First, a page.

By Michael Anania b. 1939 Michael Anania
Quick passage into   
memory and behind   
only blank spaces,

blue stain on pink   
litmus or merely   
known so closely

something falls away   
receding from touch,   
caught in the air

your fingers move,   
agile water-fly   
padding the surface

of what is seen   
even among these   
defractions, bent

pencil or warps   
of a flat eye,
the wide world circling.

Michael Anania, “Afternoons” from Selected Poems. Copyright © 1994 by Michael Anania. Used by permission of Asphodel Press/Acorn Alliance.

Source: Poetry (June 1975).


This poem originally appeared in the June 1975 issue of Poetry magazine

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June 1975
 Michael  Anania


In the afterword to his first book, the 1969 New Poetry Anthology, Michael Anania wrote, "There is little evidence that modernism is dead or even dying. The tradition of Pound, Eliot, Williams, Stevens and their contemporaries is very much alive." Anania's importance as a poet lies in how he preserves and develops this modernist tradition in American poetry. A deep commitment to modernism and the tradition of experimental, often . . .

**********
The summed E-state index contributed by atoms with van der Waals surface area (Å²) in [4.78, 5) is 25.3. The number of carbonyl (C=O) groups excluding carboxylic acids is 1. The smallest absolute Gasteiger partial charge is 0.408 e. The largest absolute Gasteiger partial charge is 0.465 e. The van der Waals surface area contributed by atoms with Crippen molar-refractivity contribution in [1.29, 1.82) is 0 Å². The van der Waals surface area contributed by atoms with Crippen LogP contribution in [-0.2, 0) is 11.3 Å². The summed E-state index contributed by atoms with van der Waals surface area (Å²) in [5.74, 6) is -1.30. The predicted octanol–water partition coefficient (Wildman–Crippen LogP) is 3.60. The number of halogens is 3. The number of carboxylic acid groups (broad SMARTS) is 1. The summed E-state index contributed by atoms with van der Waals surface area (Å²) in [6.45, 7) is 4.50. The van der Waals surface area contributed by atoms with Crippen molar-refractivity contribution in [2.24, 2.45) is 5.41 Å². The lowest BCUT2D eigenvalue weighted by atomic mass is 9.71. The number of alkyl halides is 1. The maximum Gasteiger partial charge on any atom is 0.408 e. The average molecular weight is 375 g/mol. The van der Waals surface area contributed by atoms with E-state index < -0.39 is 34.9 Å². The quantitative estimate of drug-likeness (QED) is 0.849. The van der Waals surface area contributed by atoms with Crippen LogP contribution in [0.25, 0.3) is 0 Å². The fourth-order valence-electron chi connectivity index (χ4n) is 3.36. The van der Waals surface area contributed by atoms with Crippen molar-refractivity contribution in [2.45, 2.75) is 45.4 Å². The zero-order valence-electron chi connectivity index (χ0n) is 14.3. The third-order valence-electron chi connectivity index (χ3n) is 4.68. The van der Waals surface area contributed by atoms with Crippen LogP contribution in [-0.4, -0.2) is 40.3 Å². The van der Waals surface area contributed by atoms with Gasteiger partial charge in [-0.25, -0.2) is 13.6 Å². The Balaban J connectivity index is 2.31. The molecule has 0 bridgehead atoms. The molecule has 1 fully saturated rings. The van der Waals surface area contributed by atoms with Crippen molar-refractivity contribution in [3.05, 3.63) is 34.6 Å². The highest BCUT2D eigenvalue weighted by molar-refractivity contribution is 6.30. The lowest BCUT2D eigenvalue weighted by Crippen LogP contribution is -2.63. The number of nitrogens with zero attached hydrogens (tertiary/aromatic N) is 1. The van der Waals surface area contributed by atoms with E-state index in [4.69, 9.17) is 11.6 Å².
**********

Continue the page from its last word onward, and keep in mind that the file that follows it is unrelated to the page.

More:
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Poem Categorization

SUBJECT Sciences, Nature, Relationships, Arts & Sciences

POET’S REGION U.S., Midwestern


Poetic Terms Free Verse

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